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Tips For Dealing With The Chronic Pain Of Osteoarthritis

Severe osteoarthritis of the hands

One of my patients came to see me today with severe right knee pain.  This is not a new problem, and in fact, we have been dealing with flare ups of her osteoarthritis for years.  It mainly affects her knees and hands and today her right knee was swollen and felt like the “bone was rubbing together” with each step. She could hardly walk because of the pain.

Osteoarthritis is also known as degenerative arthritis and it is one of the most common maladies of aging joints, affecting millions of people.  The cartilage in joints wears down and inflammation causes the bones to build up spurs and small micro tears.  It affects women more than men and  the cause is unknown.  There are likely genetic factors as it tends to run in families.  Arthritis can occur in any joint but the most common are the fingers, wrists, hips, neck and spine and knees.  Stiffness (especially in the morning) and pain are the main symptoms that limit mobility.

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*This blog post was originally published at EverythingHealth*

Obama’s Going Grey, But Do Presidents Age Faster Than The Rest Of Us?

It’s more than just a few flecks. President Barack Obama, who turned 50 in August, is definitely going gray. He’s said the color change runs in his family and has mentioned a grandfather who turned gray at 29.

But others see it as a sign that the presidency is taking a toll on Obama, as it has other on presidents. Dr. Michael Roizen, of RealAge.com fame, says presidents age twice as fast as normal when they’re in office. The main cause, he says, is “unrequited stress—they don’t have enough friends to mitigate the stress,” which brings to mind the line commonly attributed to Harry Truman: if you want a friend in Washington, get a dog.

Accelerated presidential aging? Not so.

The only problem with this notion of accelerated presidential aging is that it just ain’t so, according to S. Jay Olshansky, a professor at theUniversity ofIllinois at Chicago and a longevity expert. Read more »

*This blog post was originally published at Harvard Health Blog*

Eye Health As A Predictor Of Future Disability

The idea that the eyes are a window to the soul traces back through history in many forms, but the idea that the eyes might reveal medical secrets didn’t fall far behind the metaphor.

The clues lie on the retina, which reflects the same microvascular changes that might be seen elsewhere in the body from cardiovascular changes and other diseases. The question now is how to associate retinal changes to specific diseases.

To assess potential associations between retinal microvascular changes with disability in performing activities of daily living, researchers conducted a prospective cohort study of 1,487 community-dwelling, disability-free participants in the Cardiovascular Health Study.

The main outcome measure was Read more »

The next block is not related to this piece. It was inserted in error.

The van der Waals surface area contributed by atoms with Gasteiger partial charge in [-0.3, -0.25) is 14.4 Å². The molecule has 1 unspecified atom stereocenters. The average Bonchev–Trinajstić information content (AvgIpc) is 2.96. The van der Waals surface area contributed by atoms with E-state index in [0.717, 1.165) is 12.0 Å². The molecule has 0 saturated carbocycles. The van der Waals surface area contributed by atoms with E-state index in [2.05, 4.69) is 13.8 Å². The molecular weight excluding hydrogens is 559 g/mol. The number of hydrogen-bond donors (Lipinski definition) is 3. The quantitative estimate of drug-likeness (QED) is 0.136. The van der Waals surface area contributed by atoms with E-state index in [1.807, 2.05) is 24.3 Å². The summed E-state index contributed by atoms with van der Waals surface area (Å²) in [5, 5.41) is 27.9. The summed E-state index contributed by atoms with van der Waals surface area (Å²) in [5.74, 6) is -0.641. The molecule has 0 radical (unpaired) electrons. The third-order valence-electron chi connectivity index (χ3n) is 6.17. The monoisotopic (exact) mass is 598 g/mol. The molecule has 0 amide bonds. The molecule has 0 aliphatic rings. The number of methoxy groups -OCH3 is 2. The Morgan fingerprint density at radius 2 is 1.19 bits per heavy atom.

*This blog post was originally published at ACP Internist*

New York Times Piece About Plastic Surgery Gets People Talking

Monday’s New York Times tweeted a headline – “Never Too Old for Plastic Surgery” – about this story.

While I’m very happy for the 83-year old woman in the piece for her happiness over her “new” $8,000 breasts, the piece was framed like an expensive billboard for plastic surgeons – only it didn’t cost them anything. The Times gave away the advertising space.

The story states:

“There are as many reasons for getting plastic surgery as there are older patients, experts say”…and…”some are simply sick of slackened jowls, jiggly underarms and saggy eyelids.”

There are a few other perspectives in the middle of the piece:

“Some critics question whether the benefits are worth the risks, which may be underestimated.”

But it is often how you END a piece that determines readers’ takeaway messages – and it is often also a sign of the message the journalist really wanted to convey. And this one concludes with a Harvard prof’s comment: Read more »

*This blog post was originally published at Gary Schwitzer's HealthNewsReview Blog*

Should Surgery Be Considered For A Persistently Hoarse Voice?

I was informed about this interesting concept on ABC news

With many aging baby boomers tapping into cosmetic surgery in order to look younger, some are taking it a step further to “sound” younger as well with a “voice lift”.

For some, it’s not right to look 10-20 years younger after a facelift but still sound like 70 years old.

A hoarse voice with aging is not unusual, but a surgical “voice-lift” is not necessarily the first step that should be taken.

First things first… Read more »

*This blog post was originally published at Fauquier ENT Blog*

Latest Interviews

How To Make Inpatient Medical Practice Fun Again: Try Locum Tenens Work

It s no secret that most physicians are unhappy with the way things are going in healthcare. Surveys report high levels of job dissatisfaction burn out and even suicide. In fact some believe that up to a third of the US physician work force is planning to leave the profession…

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Caring For Winter Olympians In Sochi: An Interview With Team USA’s Chief Medical Officer Dr. Gloria Beim

I am a huge fan of the winter Olympics partly because I grew up in Canada where most kids can ski and skate before they can run and partly because I used to participate in Downhill ski racing. Now that I m a rehab physician with a reconstructed knee I…

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Latest Cartoon

Richmond, VA – In an effort to simplify inpatient medical billing, one area hospitalist group has determined that “altered mental status” (ICD-9 780.97) is the most efficient code for use in any patient work up.